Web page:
The Hudson Riverscope Prototype: Real-Time Monitoring of Rivers and Estuaries for Research, Education and Science-Based Decision SupportEPA Grant Number: CR830976
Title: The Hudson Riverscope Prototype: Real-Time Monitoring of Rivers and Estuaries for Research, Education and Science-Based Decision Support
Investigators: Cronin, John , Bell, R. , Nierzwicki-Bauer, S.
Institution: Pace University - New York , Columbia University in the City of New York , Rensselaer Polytechnic Institute
EPA Project Officer: Packard, Benjamin H
Project Period: August 14, 2003 through July 31, 2005
Project Amount: $487,500
RFA: Targeted Research Grant (2002) Recipients Lists
Research Category: Targeted Research
This Research Plan is derived directly from New York Governor George Pataki's strategic plan of the Rivers and Estuaries Center (available at www.hudsonsite.com). This project is the pilot for the Hudson Riverscope - a program to "hard-wire" the Hudson River with research nodes in the lower, middle and upper river. This pilot will use targeted experiments to demonstrate some essential components of a monitoring network for making sensitive, real-time observations of the health and functioning of riverine and estuarine physical, chemical, and biological systems. Identifying these key components will help establish how such a network can operate and how the information can be made available for use by a diverse community of scientists, educators, regulators and the general public.
Three experiments are to be conducted during the spring of 2004 by joint scientific teams from the research nodes in the lower and upper river -- Lamont-Doherty Earth Observatory of Columbia University (LDEO) and Rensselaer Polytechnic Institute (RPI) -- who will work under the umbrella of the Rivers and Estuaries Center. The experiments target sediment distribution and zebra mussel dispersion, two issues of critical importance to the ongoing management of the Hudson River system. The first experiment will use acoustic moorings to track movement of sediment associated with the spring freshet. Instrumented moorings will be located adjacent to both satellite sites. The experiment will compliment ongoing sediment transport work by USGS in the mid-river. The second experiment will demonstrate the utility of advanced monitoring to understand the dispersion of zebra mussel veligers. Both these experiments are limited due to their fixed sampling sites; therefore, the third experiment will be a tracer experiment to capture the dynamic processes at spatial scales which cannot be resolved by the first two pilot experiments' fixed observations. The tracer experiment will determine the connectivity of the three sites monitored by the acoustic moorings and the nature of the dispersion of the zebra mussel veligers. In the pilot project, data will be collected through a variety of sensors and laboratory analysis tools (at the two river nodes) and in associated laboratories. Initially, these procedures will not be fully automated; however, all points of data collection and analysis will be networked to facilitate integration of results into a common database. A central database server will collect and maintain these data and provide access through a broad range of data inquiry, analysis, and visualization tools. The database will serve as a core resource for scientific modeling and simulation studies.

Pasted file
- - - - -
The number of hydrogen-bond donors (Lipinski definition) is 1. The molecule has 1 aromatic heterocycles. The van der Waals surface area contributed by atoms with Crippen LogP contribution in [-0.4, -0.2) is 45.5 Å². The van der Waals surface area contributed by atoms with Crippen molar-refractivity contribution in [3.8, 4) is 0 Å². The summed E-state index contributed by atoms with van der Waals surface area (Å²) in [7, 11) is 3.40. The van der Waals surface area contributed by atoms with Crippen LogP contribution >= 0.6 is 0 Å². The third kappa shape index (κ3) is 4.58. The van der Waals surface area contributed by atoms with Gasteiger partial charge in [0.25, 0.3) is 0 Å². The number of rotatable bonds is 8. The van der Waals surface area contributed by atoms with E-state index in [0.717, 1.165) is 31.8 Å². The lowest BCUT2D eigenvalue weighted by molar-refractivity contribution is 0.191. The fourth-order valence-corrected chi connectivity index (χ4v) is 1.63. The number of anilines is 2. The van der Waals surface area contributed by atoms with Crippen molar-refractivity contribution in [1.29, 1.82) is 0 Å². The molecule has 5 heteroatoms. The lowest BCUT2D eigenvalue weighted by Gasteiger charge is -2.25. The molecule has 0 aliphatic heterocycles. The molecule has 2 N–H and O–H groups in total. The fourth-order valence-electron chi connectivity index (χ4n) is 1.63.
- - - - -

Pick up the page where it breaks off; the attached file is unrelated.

The ultimate aim of this project is to lay a foundation from which broad education goals can be built. The Rivers and Estuaries Center will be an interdisciplinary center for research and education with an emphasis on the integration of the natural and social sciences and with a mission to serve as a "nexus for global research and training and the dissemination of information to guide the management of rivers and estuaries." The Center will use the Hudson as a laboratory for the development of remote sensing and real-time monitoring technologies for rivers and estuaries. This pilot project will demonstrate the feasibility of this approach.